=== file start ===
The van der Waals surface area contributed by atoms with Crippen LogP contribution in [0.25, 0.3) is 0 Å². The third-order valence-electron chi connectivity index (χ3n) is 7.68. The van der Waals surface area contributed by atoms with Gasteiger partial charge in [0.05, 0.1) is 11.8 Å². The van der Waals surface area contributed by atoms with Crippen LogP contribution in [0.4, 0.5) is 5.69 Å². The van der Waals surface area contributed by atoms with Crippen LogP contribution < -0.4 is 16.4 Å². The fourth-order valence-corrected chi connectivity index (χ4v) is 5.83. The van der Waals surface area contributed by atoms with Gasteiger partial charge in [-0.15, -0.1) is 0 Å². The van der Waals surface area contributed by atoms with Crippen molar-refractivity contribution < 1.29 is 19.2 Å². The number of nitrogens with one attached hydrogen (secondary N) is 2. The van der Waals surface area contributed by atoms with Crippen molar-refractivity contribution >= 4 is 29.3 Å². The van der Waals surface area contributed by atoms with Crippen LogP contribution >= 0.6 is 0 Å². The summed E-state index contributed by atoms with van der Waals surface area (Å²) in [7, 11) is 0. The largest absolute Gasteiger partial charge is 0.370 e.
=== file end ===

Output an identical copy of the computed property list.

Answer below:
The van der Waals surface area contributed by atoms with Crippen LogP contribution in [0.25, 0.3) is 0 Å². The third-order valence-electron chi connectivity index (χ3n) is 7.68. The van der Waals surface area contributed by atoms with Gasteiger partial charge in [0.05, 0.1) is 11.8 Å². The van der Waals surface area contributed by atoms with Crippen LogP contribution in [0.4, 0.5) is 5.69 Å². The van der Waals surface area contributed by atoms with Crippen LogP contribution < -0.4 is 16.4 Å². The fourth-order valence-corrected chi connectivity index (χ4v) is 5.83. The van der Waals surface area contributed by atoms with Gasteiger partial charge in [-0.15, -0.1) is 0 Å². The van der Waals surface area contributed by atoms with Crippen molar-refractivity contribution < 1.29 is 19.2 Å². The number of nitrogens with one attached hydrogen (secondary N) is 2. The van der Waals surface area contributed by atoms with Crippen molar-refractivity contribution >= 4 is 29.3 Å². The van der Waals surface area contributed by atoms with Crippen LogP contribution >= 0.6 is 0 Å². The summed E-state index contributed by atoms with van der Waals surface area (Å²) in [7, 11) is 0. The largest absolute Gasteiger partial charge is 0.370 e.